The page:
My first day of work in the home office, I dressed for the part – work pants, shirt, shoes. I was starting my own business, and I kicked off that first day promptly at 8 am too. I just didn’t count on the lawnmowers ruining the mood: giant atmosphere killers, those lawnmower blokes.
Then there’s the dog next door that barks all day when the neighbours are at work and the fact that I had to park a heater virtually under my feet to stay warm. Working from home wasn’t going to be as romantic as I imagined.
Just wait for school holidays and the battle to remind the family that, “No, dad’s not home – he’s working”. Yeah right. Then, when the school holidays are over, the loneliness sets in unless the cat is enough company for you. For me, it’s just a little too much solitude (and I’m a writer).
Finally, at risk of belabouring the point, there’s the temptation to work when you should be at home. Thoughts like ‘I’ll just nip down for five minutes and finish that last task…’ On a Sunday. There were days too when summoning the energy to work seemed like mission impossible.
For those people who were recently made redundant (or unemployed for other reasons), the idea of starting a work from home is exciting. It may also be necessary at the beginning for financial reasons. However, if you aim to go on and achieve focus, productivity and ultimately growth – make the ‘work from home’ aspiration a short-lived thing.
While many Kiwis are smitten with the idea of working from home since the Covid-19 lockdowns of 2020 – and it possibly is easier if you aren’t running your own business – don’t expect it to last. Already some corporates are ending the experiment and recalling employees back to the office. And for good reason.
One of the explanations given by big companies is that the ‘work from home’ experiment makes the business less innovative. You do, it seems, need many hands to make light work. Being around other people stimulates our thinking, generates ideas, motivates us to strive harder and encourages us to remain focussed longer.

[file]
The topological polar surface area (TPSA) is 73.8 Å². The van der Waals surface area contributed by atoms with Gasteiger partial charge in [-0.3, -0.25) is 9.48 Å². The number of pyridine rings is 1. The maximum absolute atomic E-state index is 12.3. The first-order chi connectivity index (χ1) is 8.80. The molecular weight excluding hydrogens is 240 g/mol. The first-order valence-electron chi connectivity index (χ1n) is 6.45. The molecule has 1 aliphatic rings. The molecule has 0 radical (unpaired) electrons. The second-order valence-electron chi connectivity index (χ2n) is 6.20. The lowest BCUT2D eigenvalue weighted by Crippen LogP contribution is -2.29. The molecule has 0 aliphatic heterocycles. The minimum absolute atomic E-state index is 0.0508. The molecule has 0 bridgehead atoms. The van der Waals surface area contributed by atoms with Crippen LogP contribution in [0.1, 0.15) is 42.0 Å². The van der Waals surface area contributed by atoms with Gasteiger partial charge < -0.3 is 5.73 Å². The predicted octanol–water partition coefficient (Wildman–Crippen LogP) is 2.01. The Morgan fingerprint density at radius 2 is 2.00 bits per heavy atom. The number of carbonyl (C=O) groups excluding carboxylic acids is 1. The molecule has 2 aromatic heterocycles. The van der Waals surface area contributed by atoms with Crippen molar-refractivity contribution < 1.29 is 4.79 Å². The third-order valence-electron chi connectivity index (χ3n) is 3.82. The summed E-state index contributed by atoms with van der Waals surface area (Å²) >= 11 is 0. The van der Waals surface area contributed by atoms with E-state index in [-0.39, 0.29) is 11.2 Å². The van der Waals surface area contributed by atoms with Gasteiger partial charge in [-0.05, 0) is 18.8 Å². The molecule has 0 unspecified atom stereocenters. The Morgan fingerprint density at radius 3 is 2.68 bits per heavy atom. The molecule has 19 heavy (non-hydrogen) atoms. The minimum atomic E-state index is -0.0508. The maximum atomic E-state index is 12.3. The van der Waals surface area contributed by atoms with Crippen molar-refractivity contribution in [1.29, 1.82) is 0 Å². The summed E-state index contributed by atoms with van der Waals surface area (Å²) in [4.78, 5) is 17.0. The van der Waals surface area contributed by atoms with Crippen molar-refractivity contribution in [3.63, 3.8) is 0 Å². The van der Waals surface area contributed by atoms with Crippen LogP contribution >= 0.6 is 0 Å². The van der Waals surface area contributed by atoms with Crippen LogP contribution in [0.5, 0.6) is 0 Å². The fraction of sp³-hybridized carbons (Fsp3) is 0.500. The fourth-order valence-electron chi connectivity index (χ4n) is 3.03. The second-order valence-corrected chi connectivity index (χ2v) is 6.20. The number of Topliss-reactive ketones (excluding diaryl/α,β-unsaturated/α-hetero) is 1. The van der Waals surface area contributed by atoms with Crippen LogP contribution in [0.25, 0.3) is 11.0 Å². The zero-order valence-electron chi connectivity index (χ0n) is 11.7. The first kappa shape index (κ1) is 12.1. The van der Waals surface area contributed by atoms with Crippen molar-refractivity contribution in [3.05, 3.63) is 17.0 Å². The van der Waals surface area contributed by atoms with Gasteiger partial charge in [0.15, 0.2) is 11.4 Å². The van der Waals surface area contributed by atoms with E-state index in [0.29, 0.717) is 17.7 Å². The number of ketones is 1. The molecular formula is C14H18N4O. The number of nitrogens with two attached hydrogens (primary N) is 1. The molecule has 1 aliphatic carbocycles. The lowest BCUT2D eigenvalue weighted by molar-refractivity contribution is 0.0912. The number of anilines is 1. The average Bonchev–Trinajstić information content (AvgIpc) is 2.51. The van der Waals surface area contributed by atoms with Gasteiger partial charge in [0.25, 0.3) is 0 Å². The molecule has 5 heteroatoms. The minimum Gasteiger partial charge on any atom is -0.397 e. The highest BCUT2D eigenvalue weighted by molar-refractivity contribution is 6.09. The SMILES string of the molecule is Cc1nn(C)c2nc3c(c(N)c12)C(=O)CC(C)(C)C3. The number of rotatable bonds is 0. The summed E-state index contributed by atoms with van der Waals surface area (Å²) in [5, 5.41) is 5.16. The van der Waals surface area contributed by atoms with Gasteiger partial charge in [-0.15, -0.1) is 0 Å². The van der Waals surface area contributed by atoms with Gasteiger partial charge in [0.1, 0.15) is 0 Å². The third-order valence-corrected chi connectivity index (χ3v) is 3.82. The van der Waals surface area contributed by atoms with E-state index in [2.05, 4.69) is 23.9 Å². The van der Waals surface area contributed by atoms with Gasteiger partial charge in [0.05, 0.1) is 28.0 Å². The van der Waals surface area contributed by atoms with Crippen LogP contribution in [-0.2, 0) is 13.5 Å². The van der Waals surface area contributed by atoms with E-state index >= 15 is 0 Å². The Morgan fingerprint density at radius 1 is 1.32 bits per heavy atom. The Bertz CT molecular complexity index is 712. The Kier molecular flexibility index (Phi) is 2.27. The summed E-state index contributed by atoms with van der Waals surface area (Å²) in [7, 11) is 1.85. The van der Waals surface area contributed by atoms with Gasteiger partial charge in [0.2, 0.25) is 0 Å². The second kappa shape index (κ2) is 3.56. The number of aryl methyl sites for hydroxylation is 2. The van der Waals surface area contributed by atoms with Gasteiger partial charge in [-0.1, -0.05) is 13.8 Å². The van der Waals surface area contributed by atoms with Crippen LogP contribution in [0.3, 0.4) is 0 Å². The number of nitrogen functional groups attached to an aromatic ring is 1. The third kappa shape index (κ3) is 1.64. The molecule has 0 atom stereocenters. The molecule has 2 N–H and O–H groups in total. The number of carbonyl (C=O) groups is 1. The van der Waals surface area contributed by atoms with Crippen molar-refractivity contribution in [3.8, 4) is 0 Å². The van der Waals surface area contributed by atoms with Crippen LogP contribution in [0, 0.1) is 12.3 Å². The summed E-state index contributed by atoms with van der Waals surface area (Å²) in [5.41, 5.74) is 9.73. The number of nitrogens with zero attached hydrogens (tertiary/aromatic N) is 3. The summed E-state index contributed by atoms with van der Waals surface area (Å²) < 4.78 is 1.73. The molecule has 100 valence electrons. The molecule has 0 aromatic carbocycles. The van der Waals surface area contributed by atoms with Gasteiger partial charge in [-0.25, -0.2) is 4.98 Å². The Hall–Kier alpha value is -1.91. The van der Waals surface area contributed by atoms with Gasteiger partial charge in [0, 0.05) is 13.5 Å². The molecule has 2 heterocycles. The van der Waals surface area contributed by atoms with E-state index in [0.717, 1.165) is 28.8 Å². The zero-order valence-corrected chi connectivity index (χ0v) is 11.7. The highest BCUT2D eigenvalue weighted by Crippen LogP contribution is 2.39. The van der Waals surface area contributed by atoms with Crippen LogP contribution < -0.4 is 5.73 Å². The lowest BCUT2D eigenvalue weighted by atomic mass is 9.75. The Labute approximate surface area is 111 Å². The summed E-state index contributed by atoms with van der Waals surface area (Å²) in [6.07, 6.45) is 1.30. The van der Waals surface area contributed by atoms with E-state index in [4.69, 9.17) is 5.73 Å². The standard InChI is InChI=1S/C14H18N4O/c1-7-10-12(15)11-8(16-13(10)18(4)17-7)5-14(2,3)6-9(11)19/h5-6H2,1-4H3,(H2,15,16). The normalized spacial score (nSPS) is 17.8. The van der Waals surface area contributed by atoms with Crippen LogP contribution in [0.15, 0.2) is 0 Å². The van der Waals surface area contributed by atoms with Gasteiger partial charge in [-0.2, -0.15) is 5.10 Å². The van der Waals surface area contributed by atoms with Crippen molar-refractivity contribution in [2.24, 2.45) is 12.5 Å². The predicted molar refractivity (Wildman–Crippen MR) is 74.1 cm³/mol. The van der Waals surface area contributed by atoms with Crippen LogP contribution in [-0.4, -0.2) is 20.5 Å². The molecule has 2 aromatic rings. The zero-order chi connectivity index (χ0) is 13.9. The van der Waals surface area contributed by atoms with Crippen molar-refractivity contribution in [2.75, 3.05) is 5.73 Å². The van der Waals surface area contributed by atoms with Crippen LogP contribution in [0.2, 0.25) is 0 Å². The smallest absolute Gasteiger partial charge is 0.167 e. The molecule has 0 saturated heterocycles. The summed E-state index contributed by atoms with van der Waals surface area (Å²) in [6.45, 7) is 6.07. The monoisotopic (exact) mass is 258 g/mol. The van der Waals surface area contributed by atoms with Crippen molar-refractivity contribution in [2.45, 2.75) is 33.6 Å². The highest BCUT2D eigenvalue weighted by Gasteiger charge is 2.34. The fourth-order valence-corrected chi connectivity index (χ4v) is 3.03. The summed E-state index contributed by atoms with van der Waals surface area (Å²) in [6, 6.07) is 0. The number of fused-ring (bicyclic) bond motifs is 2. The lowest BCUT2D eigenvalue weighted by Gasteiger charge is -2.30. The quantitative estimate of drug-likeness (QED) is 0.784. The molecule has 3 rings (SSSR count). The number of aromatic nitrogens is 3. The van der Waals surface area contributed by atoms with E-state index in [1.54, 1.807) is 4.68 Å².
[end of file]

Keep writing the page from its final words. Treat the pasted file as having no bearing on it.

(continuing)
This is particularly true for the self-employed or a small business owner with only a handful of staff. It turns out there’s something called ‘social facilitation’ in which the presence of other people engaged in a similar task can boost motivation.
Social facilitation refers to the findings that people sometimes show an increased level of effort due to the presence of others (Simply Psychology).
Research by Floyd Allport (one of the founders of social psychology) demonstrated that the energy of other people acts as a substitute team even when those people are not engaged with your business (it’s the reason why some people find working in a café so productive).
Ultimately, I moved to a shared office space at The Crate. The sense of community is great, but the ‘spirit’ of productivity, energy and enthusiasm you get from being around other working people are tremendous. Being mostly business owners or self-employed, the cynics are few and far between, and that’s a positive – even for the employees of businesses located in the shared working space.
No lawnmowers and no dogs barking. Air-conditioning, hot barista coffee, the buzz… it goes without saying, but I’ll say it anyway – we need people, and they need us.